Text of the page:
Canada Inches Closer to Allowing More People To Be Paid for Plasma
The U.S., one of the few places where blood plasma donors are legally allowed to receive compensation, currently provides about 70 percent of the world’s supply. With the passage of new legislation, Alberta, a province in Canada—which has allowed private organizations to pay for plasma in select cities and provinces for years—is inching closer to solving its own plasma shortage problems.
Albertans will soon be able to receive payment for their blood and plasma donations. Bill 204, the Voluntary Blood Donations Repeal Act, was introduced by Tany Yao, a member of the legislative assembly for Alberta’s provincial government, and passed in the legislature this week. It must now get royal assent—a mere formality—for it to become law. The bill overturns a 2017 prohibition on paid plasma, and will allow private companies to pay plasma donors for their efforts. If they so choose, people will still be able to donate blood and plasma without receiving compensation via Canadian Blood Services.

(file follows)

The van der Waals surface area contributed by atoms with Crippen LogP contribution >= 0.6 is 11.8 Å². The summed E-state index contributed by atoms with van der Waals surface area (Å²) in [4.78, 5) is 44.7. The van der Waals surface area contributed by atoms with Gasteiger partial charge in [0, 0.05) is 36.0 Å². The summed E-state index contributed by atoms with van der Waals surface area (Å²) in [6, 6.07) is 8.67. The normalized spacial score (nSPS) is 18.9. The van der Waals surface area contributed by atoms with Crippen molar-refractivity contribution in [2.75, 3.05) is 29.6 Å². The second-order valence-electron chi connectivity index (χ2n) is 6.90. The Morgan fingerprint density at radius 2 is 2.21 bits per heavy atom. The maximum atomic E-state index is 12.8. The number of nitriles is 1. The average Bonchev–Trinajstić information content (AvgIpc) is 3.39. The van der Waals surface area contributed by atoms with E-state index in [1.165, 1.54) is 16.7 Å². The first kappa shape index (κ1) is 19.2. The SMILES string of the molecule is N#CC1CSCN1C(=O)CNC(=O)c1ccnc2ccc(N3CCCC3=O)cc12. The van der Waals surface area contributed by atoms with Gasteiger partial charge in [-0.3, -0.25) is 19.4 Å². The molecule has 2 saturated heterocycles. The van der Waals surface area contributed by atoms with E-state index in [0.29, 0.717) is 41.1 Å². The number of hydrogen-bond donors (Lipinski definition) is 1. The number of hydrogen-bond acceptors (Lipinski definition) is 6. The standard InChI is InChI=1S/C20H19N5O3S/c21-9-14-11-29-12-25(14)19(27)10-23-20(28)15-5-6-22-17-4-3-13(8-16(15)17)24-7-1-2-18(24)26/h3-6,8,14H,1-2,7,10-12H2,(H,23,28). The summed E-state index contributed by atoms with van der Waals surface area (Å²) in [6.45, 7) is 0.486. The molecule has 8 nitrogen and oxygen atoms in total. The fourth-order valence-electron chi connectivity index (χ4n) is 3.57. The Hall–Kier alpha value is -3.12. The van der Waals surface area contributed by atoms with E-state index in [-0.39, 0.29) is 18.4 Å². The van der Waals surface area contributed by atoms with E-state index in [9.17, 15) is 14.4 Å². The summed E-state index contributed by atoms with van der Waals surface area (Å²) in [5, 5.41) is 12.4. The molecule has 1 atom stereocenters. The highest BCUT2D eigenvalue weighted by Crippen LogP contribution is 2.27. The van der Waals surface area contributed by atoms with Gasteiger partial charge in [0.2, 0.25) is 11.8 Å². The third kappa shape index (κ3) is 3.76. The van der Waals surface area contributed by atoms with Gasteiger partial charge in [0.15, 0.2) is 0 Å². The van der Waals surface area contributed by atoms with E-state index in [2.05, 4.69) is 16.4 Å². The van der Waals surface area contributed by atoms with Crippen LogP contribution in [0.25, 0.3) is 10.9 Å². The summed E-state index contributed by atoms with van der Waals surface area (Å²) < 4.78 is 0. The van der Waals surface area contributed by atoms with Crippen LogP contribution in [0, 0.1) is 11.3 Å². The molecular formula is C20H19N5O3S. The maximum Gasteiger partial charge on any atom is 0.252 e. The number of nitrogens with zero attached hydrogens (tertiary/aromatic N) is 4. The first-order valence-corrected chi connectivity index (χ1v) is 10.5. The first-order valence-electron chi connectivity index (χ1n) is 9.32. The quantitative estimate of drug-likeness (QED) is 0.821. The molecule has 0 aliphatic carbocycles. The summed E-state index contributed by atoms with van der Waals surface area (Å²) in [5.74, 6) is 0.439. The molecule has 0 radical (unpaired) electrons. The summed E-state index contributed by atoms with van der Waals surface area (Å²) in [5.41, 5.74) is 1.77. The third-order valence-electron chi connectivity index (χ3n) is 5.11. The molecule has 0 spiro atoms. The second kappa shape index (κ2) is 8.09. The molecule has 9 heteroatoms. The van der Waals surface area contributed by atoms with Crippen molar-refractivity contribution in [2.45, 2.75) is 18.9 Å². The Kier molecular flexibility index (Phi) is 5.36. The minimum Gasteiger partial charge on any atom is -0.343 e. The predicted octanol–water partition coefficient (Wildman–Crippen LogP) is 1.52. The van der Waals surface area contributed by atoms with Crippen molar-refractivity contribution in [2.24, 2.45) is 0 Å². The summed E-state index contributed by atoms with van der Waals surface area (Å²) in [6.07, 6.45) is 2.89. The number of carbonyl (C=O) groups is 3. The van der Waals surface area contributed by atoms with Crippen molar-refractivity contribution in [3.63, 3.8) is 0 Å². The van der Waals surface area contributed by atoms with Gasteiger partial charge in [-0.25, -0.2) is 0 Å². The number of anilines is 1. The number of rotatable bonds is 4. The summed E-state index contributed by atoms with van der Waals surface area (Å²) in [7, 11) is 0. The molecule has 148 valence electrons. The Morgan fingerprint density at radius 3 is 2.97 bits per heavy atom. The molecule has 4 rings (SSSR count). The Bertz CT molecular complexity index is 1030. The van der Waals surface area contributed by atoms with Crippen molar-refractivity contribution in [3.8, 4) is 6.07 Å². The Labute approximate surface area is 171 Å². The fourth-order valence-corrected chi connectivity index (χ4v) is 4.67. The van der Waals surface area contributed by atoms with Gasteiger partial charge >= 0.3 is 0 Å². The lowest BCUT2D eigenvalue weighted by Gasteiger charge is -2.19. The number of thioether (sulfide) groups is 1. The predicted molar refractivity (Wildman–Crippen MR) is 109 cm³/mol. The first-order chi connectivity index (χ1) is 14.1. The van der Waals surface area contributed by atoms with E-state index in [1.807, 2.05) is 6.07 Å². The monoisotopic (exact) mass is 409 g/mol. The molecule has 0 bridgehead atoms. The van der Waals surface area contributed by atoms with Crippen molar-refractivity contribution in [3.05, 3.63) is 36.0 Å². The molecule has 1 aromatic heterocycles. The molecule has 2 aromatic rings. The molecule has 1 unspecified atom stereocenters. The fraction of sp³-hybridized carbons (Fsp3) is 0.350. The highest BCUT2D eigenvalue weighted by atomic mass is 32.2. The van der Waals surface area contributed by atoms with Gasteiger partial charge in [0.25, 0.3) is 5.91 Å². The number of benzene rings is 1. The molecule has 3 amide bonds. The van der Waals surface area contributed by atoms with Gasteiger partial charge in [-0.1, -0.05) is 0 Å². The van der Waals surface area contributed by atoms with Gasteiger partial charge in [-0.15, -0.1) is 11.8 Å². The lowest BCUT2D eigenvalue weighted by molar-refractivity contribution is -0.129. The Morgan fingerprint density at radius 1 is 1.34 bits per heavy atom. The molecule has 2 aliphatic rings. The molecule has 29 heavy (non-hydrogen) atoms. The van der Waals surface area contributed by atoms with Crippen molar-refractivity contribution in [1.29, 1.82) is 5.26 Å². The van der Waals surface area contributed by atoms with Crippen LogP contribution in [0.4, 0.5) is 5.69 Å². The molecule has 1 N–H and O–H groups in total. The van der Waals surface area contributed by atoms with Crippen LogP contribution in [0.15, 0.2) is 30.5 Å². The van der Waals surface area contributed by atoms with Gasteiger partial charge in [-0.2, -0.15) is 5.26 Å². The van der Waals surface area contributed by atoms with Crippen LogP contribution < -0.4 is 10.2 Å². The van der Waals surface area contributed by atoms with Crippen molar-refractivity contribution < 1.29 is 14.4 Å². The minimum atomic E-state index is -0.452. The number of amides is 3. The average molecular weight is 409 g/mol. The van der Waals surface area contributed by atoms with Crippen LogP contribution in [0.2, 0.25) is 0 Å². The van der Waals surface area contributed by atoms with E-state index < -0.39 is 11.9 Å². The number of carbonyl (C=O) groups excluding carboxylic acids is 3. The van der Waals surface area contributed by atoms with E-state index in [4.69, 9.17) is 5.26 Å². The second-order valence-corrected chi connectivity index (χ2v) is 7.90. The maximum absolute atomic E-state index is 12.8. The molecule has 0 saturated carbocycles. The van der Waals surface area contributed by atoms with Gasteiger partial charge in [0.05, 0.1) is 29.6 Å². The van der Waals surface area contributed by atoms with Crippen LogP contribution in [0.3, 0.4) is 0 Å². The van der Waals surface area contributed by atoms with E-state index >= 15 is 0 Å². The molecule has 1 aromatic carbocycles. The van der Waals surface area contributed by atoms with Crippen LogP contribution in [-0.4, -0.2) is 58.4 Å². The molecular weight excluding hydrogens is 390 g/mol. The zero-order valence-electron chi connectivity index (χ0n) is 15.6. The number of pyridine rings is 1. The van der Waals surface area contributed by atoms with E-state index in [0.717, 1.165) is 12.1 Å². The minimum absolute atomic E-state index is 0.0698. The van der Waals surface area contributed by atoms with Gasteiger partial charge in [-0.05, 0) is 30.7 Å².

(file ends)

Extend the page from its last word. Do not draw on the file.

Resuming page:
The bill was opposed by nurses unions, which claim patients who rely on plasma therapies will suffer from this. “While its supporters claim Bill 204 will address the sufficiency of the supply of plasma in Canada, it will in fact do the exact opposite,” said Linda Silas, president of the Canadian Federation of Nurses Unions, in a press release. “As our donors come to expect payment, our voluntary donor base for both blood and plasma will be jeopardized.”
United Nurses of Alberta’s president Heather Smith told Global News that “the government is putting its ideology and desire to support profiteers above what i
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